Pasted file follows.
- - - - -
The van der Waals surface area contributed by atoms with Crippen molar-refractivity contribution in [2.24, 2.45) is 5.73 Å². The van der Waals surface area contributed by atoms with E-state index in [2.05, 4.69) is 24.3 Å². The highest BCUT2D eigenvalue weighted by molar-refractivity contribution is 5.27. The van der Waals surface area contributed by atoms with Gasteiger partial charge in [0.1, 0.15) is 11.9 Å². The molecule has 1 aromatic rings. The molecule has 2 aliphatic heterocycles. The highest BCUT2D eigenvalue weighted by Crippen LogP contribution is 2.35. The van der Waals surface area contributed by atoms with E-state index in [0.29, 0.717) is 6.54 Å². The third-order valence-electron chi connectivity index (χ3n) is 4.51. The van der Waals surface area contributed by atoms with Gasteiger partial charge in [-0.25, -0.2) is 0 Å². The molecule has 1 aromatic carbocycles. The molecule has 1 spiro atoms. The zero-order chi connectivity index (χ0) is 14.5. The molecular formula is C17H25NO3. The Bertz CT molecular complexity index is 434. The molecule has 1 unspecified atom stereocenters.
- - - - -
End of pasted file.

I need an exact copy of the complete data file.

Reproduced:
The van der Waals surface area contributed by atoms with Crippen molar-refractivity contribution in [2.24, 2.45) is 5.73 Å². The van der Waals surface area contributed by atoms with E-state index in [2.05, 4.69) is 24.3 Å². The highest BCUT2D eigenvalue weighted by molar-refractivity contribution is 5.27. The van der Waals surface area contributed by atoms with Gasteiger partial charge in [0.1, 0.15) is 11.9 Å². The molecule has 1 aromatic rings. The molecule has 2 aliphatic heterocycles. The highest BCUT2D eigenvalue weighted by Crippen LogP contribution is 2.35. The van der Waals surface area contributed by atoms with E-state index in [0.29, 0.717) is 6.54 Å². The third-order valence-electron chi connectivity index (χ3n) is 4.51. The van der Waals surface area contributed by atoms with Gasteiger partial charge in [-0.25, -0.2) is 0 Å². The molecule has 1 aromatic carbocycles. The molecule has 1 spiro atoms. The zero-order chi connectivity index (χ0) is 14.5. The molecular formula is C17H25NO3. The Bertz CT molecular complexity index is 434. The molecule has 1 unspecified atom stereocenters.